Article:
ROME, Italy — Following the announcement of the discovery of the Gnome of St. Peter, the Vatican has recently uncovered a trove of unknown Renaissance sculptures deep within the vaults of St. Symian’s Cathedral.
“The popes from the past hid many things,” said art archivist Julian Angeline. “They never knew when greedy or desperate rulers might try to sack the Vatican.”
Among the statuary was a vellum scroll signed by none other than Pope Julius II and Michelangelo. Renaissance historian Herbert Chissel was given access to the find.
“This document is a contract between the two men,” said Chissel. “It is commonly known that the pope was frustrated by how long it took Michelangelo to paint the Sistine Chapel ceiling. With this scroll, His Holiness bet that he could teach a monkey to create works of art more quickly than Michelangelo.”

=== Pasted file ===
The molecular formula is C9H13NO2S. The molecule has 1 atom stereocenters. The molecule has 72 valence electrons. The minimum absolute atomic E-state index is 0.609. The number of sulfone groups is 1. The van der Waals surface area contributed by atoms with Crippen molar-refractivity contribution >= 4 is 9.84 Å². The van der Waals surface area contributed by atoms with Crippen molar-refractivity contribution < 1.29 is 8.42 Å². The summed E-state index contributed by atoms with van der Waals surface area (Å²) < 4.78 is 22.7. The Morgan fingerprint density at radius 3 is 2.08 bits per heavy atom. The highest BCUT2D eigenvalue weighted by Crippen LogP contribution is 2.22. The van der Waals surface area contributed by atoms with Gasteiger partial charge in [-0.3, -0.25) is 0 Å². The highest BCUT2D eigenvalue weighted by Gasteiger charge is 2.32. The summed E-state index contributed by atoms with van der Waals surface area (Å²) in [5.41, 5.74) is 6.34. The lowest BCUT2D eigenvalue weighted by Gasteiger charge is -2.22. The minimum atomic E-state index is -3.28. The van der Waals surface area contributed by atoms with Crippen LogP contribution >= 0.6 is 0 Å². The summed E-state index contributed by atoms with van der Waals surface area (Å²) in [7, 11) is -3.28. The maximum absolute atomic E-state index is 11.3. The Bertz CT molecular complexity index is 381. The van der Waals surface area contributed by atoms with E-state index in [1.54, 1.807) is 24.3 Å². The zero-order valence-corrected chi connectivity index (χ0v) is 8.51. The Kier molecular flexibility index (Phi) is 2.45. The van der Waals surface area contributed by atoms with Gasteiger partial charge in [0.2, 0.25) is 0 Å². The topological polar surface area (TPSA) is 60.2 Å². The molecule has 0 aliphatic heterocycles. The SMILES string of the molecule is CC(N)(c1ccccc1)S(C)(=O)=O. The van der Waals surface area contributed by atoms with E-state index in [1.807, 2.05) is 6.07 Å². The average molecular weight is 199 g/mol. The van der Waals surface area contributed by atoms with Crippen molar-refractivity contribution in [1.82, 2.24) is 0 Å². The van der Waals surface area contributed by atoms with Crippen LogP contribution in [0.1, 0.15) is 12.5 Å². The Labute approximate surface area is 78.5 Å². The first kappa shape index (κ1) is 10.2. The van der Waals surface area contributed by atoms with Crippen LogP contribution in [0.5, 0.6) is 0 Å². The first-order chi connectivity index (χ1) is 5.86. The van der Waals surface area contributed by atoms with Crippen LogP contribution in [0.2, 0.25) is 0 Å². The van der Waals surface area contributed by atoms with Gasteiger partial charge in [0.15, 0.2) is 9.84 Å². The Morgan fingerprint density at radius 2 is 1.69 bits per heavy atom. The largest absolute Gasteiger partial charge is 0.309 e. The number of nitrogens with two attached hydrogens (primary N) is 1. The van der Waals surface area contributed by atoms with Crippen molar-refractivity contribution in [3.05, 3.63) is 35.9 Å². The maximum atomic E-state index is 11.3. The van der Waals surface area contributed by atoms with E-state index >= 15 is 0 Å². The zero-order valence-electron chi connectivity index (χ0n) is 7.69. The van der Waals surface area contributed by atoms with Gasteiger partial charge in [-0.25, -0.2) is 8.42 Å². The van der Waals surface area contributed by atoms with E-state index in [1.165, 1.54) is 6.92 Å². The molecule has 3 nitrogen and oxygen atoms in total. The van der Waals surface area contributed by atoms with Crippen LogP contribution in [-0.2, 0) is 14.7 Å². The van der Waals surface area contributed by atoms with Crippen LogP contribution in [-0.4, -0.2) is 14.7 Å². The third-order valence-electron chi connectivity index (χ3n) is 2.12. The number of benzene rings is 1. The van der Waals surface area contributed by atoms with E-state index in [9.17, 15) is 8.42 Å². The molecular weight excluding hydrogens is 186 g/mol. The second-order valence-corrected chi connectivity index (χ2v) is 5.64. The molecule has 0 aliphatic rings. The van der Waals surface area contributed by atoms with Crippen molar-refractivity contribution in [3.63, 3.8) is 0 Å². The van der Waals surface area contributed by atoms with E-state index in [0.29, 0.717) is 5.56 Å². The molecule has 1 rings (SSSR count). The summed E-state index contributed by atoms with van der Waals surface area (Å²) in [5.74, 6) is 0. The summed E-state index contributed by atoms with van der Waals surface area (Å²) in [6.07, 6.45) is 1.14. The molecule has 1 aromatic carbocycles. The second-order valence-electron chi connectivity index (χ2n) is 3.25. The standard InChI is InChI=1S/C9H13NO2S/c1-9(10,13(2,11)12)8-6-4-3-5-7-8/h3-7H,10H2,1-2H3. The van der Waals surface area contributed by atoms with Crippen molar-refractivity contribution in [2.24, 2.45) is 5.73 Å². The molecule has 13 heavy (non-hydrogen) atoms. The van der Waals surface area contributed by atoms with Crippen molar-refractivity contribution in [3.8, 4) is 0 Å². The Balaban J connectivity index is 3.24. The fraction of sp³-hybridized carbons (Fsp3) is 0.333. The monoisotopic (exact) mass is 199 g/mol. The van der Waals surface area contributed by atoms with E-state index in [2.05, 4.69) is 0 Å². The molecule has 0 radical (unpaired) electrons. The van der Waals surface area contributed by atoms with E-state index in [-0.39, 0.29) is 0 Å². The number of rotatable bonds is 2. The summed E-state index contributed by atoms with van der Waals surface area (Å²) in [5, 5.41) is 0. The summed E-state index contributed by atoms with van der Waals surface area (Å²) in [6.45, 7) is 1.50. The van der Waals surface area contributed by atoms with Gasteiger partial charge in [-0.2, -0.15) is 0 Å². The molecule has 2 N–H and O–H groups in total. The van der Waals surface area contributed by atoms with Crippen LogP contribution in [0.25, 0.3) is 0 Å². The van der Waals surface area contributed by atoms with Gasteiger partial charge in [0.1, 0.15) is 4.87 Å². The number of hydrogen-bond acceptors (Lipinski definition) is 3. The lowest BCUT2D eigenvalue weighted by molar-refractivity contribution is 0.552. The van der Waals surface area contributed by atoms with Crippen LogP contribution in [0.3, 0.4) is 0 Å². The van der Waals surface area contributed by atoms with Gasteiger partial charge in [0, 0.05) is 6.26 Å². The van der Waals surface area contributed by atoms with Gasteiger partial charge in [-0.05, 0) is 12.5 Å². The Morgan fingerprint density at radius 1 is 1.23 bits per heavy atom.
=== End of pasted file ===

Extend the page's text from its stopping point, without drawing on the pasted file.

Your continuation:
There were three sculptures in the vault.
“The first one appears to be an attempt to recreate Michelangelo’s David,” said Chissel. “The figure is upright, with something slung over his shoulder. That’s where the similarity ends.
“There’s a big screaming hole of a mouth, the feet are the size of clown shoes, and the midsection is just a flabby mass of marble.”
The second work seemed to be a sculpture of Moses.
“The monkey didn’t bother sculpting the body, face or the horns that Michelangelo’s Moses has,” said Chisel. “Indeed, it is not even clear whether this Moses has a head. It’s just a lumpy slab with a beard.”
The third statue was the Pieta, a depiction of Mary holding Jesus in her lap.
“It’s difficult to tell where one figure ends and the other begins,” said Chissel. “It looks like a pyramid with feet sticking out and the top of a head from the side.
“While the monkey may have created the statues more quickly than Michelangelo, the poor workmanship — or rather, workchimpship — proved that Michelangelo’s method was superior,” Chissel said. “And though the wager is not explicit in the scroll, the outcome is not in doubt.”
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